No matter by which culture a woman is influenced,
she understands the words wild and woman, intuitively.
When a woman hears those words an old, old
memory is stirred and brought back to life.
The memory is of our absolute, undeniable,
and irrevocable kinship with the wild feminine.
— Clarissa Pinkola Estés
Wild Woman doesn’t reside in the brain. We can’t think her any more than we can think a flower to bloom or lightning to flash. She comes to us naturally, intuitively. To give her voice, we best get out of our own way.
She speaks through us, not to us, and not in calculated words but in the language of the soul, the body, our wildish nature that lives below the surface. This voice, your authentic and wild and beautiful voice, doesn’t come from thinking but instead comes as a response, sometimes through a vision, as Estés wrote:
“Through sights of great beauty...through music, which vibrates the sternum, excites the heart...sometimes a word, a sentence or a poem or a story, is so resonant, so right, it causes us to remember, at least for an instant, what substance we are really made from, and where is our true home.”
Connecting with Our Wild Nature
For eons men, and sometimes women, too, have made light of “women’s intuition.” Yet a more powerful, knowing force does not exist. All humans are gifted with this sixth sense — my husband used to talk about the little bell he heard inside, a warning to pay attention. But intuition is strongest in the feminine.
For women, especially women who abide in their wild nature, this intuition is a direct link to the soul. Its voice is sure and true. Maybe this very strength, this “right-on-ness,” is what has made it the butt of jokes and the object of sarcasm.
We all know that laughing at what we fear can take away some of its power. But rather than fearing this inner knowing, as Wild Women we embrace it. We surrender to its guidance. For when we not only listen but also rely on our intuition, we know what we need, what is good for us, and what we hunger for. When we are at one with our wild and true nature, we trust ourselves. We are surefooted.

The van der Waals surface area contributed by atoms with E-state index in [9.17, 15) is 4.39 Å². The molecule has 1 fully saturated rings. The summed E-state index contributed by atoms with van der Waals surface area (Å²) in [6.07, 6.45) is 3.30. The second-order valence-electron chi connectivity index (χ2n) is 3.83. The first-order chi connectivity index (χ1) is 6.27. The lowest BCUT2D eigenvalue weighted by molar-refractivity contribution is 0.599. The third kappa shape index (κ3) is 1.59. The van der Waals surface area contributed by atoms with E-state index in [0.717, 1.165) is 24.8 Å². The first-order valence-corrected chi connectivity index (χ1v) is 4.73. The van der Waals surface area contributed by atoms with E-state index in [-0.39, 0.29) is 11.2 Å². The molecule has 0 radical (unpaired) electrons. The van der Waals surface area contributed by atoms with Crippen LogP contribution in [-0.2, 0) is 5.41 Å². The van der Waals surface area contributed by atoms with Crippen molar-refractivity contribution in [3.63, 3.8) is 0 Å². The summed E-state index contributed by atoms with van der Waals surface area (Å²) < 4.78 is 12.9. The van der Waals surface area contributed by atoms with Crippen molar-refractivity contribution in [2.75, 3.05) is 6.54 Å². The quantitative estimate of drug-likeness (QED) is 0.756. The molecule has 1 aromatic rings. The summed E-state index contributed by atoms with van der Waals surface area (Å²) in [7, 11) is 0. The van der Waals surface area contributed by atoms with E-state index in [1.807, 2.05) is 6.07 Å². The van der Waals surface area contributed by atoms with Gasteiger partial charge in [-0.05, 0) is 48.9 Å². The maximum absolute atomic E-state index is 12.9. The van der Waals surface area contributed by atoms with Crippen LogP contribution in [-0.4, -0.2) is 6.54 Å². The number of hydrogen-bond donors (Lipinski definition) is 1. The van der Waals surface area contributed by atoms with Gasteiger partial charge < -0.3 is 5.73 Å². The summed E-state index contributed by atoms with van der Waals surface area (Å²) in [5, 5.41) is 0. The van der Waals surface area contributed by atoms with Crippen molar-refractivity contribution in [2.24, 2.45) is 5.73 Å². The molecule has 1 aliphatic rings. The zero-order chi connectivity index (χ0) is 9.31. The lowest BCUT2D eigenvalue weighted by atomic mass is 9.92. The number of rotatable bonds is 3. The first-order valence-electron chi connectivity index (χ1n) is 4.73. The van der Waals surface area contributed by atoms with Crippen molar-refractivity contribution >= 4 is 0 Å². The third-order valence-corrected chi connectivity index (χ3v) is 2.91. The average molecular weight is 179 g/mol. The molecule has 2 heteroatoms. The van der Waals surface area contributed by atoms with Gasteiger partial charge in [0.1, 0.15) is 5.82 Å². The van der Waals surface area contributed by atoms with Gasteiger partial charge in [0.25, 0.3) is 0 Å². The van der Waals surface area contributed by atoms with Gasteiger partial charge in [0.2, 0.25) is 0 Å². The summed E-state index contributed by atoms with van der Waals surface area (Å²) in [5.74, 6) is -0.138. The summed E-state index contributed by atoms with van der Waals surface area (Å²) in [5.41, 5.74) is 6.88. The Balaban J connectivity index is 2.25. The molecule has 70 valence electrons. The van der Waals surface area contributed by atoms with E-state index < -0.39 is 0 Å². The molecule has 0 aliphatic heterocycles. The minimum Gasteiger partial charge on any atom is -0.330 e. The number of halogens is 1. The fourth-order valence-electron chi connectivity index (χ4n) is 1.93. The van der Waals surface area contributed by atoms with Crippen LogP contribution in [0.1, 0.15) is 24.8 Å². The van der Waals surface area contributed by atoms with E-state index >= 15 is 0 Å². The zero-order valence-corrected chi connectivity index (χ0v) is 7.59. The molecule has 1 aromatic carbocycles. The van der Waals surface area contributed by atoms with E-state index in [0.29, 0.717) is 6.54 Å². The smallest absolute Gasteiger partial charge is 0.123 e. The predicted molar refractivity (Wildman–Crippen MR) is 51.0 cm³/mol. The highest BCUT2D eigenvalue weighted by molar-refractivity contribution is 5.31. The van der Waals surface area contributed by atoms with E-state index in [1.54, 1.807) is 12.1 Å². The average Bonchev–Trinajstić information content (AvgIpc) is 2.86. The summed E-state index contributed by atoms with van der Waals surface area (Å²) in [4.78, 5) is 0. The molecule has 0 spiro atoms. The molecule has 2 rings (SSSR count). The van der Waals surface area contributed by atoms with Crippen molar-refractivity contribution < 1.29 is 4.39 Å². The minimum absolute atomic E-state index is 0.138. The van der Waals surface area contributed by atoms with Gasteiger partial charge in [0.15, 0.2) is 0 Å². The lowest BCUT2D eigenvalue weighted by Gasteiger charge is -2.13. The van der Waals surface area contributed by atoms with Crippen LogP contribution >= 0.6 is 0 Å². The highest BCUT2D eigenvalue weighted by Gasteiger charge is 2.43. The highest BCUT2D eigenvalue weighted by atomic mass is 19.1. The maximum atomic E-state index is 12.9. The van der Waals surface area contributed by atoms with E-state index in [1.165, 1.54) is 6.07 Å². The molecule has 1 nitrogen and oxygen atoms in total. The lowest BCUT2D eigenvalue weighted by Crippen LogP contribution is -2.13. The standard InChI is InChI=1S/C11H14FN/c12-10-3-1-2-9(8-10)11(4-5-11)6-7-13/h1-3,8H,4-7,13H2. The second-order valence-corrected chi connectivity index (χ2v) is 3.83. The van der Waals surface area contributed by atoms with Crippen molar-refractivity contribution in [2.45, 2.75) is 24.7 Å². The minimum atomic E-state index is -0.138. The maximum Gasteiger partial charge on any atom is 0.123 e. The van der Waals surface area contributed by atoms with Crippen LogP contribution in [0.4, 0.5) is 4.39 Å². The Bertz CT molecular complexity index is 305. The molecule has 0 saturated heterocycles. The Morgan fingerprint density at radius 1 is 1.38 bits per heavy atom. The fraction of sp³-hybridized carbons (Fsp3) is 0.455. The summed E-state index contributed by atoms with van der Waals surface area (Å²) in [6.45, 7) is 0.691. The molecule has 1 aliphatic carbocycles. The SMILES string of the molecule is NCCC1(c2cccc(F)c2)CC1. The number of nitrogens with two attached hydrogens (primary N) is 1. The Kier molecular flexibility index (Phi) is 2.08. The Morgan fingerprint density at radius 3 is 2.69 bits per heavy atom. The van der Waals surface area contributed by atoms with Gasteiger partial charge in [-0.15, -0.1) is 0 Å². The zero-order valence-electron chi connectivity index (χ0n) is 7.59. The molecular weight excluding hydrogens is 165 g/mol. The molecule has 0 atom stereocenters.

“I feel my most authentic self when I listen to my inner voice,” said Ellen. “Over the years I have realized it speaks truth and when I listen to its guidance, I am almost always making a good decision — be it with relationships or experiences.”
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It didn’t surprise me when many women, speaking about when they felt their most authentic, mentioned writing, making art, creating through craft, acting, dancing without inhibition. “I have felt my most authentic self when I’m following my inner muse,” said Anitra. “Riffing on a tune, writing, making art, bodysurfing the waves, bodysurfing some body...”
Donna wrote about her experience as a writer: “It’s a strange moment in time when the writing is cooking — exhilarating and unnerving at the same time. This kind of connection, of being plugged in, has a physical manifestation. Afterward, I may feel drained, but it’s a good kind of tired, the fatigue of having created something that I know could only have come from me.”
Alienated from Our Authentic Selves?
Many of us, as we toil away at our day jobs inside office complexes or our home offices, at hospitals or in schoolrooms, or any of the other enclosed, often concrete, sometimes windowless structures, miss our connection with nature. It may be in nature that we most feel that ages-old call of the wild.
“I work as a database administrator for a biotech company,” said Karin. “The computers get inside my brain, change the way I think and leave me functioning in a robotic state, alienated from my authentic self. In nature, far away from the call of humans, I become Artemis, Wild Woman and virgin, listening to the wisdom of the Universe whispering in my heart.”
“I didn’t grow up with woods and wild land around me, and so I didn’t realize how much I loved it until I discovered it in the Pacific Northwest,” Midge wrote from her home in Oregon. “I now feel most at home out in nature.”
When we listen to our internal calling, when we trust it enough to follow, sometimes magic happens. “Moths follow me everywhere, day and night, even in the winter when there shouldn’t be moths. I commune with rabbits and chickens,” wrote Angie, who followed a dream and love, and left the city to live in the country.
Hearing Our Wild Voice
When we lose touch with our wild nature, we lose our wild voice. When we become too domesticated, when we become too involved with the outside world, when we try to live a “normal” life, to live up to what is expected of us by others and by ourselves, when we don’t give ourselves time or solitude or deeply satisfying pleasures, whatever they may be, we sacrifice our authentic voice.
Sometimes that natural, wild voice gets trained out of us. I’ve worked with many a tech writer, as well as editors and writers, who earn a living cranking out PR pieces or marketing materials or clever advertising copy and who have a difficult time letting go of their “professional” voice.